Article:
The disappearance of the artist's hand

Visions

March 05, 2006|By SCOTT PONEMONE | SCOTT PONEMONE,SUN REPORTER

With every year that passes, more artists are using the latest technology to fabricate their work. But for some traditionalists, digitally printed, projected, broadcast and/or machined art does not hold all of the rewards of traditional painting, prints, photographs and sculpture.

What's missing are the details.

When a piece of art is shaped by hand, there is visible evidence of just how that hand created. In paintings, for instance, there are many strokes, and details within them, that you may not see at first - but which, when you step up close, are there. Observing them offers rich rewards.

Take, for instance, two artworks at the Walters Art Museum.

In the medieval art collection on the third floor of the Centre Street building is a wood altar frontal from the Catalonia region of Spain (c. 1250). It's covered in stucco and tempera paint. The center has a vivid Byzantine-like image of Christ in Majesty, but the observer might be drawn to the border pattern of alternating roundels of stylized lions and geometric flowers. The lions were all white, but the paint is quite abraded while the dark background is not. Why was that? It seems that before the paint was applied, the lions were built up with stucco, creating a low relief. Then these roundels were painted black with heavy applications of white on top. This thick layer sitting on a raised surface was subject to more wear than the lower areas with thinner paint.

White paint was also applied over black on the geometric flowers but has survived better. This is probably because these areas were not built up with stucco and the white was painted in single, thin strokes that are translucent along the midsection of the stroke and whiter at the beginning and end.

On the second floor of the recently rehung Charles Street building, witness another example: a small triptych, Madonna and Child Enthroned with Saints by the Master of Panzano from Siena, Italy, active c. 1380-1400. Above the figures, also painted in tempera on wood, the surface is covered in gold leaf. On inspection you see the gold is patterned with tiny indentations that help delineate halos and the architectural shapes of the three small panels. And then you realize that these indentations are composed of repeated sets of dots and arcs similar to, and probably produced in the same way as, those on tooled leather bookbindings. These articulations were made by tapping metal dies onto the gilt surface.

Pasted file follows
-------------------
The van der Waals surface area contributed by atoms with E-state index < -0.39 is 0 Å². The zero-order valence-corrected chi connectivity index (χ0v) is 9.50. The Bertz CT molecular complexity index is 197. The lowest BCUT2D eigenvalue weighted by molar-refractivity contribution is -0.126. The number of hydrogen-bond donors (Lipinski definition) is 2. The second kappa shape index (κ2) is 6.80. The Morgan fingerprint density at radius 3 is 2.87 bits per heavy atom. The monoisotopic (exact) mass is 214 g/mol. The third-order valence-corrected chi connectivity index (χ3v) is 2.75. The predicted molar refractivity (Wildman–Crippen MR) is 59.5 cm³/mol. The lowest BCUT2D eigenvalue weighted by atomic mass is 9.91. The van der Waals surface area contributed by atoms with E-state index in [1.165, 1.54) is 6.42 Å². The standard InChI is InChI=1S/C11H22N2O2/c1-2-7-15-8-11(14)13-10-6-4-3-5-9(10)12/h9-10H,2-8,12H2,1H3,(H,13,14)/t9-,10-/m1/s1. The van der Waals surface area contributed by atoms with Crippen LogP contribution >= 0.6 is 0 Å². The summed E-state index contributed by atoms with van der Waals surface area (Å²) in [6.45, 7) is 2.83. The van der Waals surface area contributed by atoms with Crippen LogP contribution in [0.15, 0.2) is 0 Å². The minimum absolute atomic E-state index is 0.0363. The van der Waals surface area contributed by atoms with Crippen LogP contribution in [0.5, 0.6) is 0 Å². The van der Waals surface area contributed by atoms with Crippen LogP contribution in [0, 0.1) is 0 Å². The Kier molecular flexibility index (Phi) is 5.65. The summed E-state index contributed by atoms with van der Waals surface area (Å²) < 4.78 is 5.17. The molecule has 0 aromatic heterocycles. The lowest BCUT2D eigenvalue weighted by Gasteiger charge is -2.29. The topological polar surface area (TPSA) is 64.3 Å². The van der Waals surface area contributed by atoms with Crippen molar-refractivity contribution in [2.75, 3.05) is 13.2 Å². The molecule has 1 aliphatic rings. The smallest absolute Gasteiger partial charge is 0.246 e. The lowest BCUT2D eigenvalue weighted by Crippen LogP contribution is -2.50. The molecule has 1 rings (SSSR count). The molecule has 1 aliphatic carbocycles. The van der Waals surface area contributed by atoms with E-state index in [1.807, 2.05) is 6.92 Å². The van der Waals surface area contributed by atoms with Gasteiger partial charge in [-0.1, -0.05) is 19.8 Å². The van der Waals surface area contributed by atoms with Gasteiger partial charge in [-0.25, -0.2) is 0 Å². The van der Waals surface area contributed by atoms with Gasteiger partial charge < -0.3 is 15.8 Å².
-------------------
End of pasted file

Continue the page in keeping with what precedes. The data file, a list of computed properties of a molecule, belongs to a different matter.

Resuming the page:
Why is seeing all of this detail such a reward for some? Because, although the overall work of art is the fruition of an artist's intention, the details and finishing touches reveal the artist's working methods and invite a closer appreciation of his skill - the paint strokes, the chisel marks, even planned erasures - and the dexterity with which he executed his intentions. In short, the details expose how the artist used his hands.

To imagine the artist deciding what to do with his hands is to be that artist at the moment when those rich details are provided.

But what happens when gallery visitors are lured closer and closer to an attractive digitized image on paper, a projected image on the wall or a bank for video monitors? They see less and less, until the image dissolves into a sea of dots. At the most intimate level, there's nothing there of the artist's work or intentions. The artist evaporates, without a trace, leaving no fingerprints.

One can look at artwork from the most distant human past and, seeing the detailed work of hands like one's own, be right there at the moment of its execution. Concomitantly, much artwork of the present has broken that continuity. The hand is disappearing, one mouse click at a time.

scott.ponemone@baltsun.com

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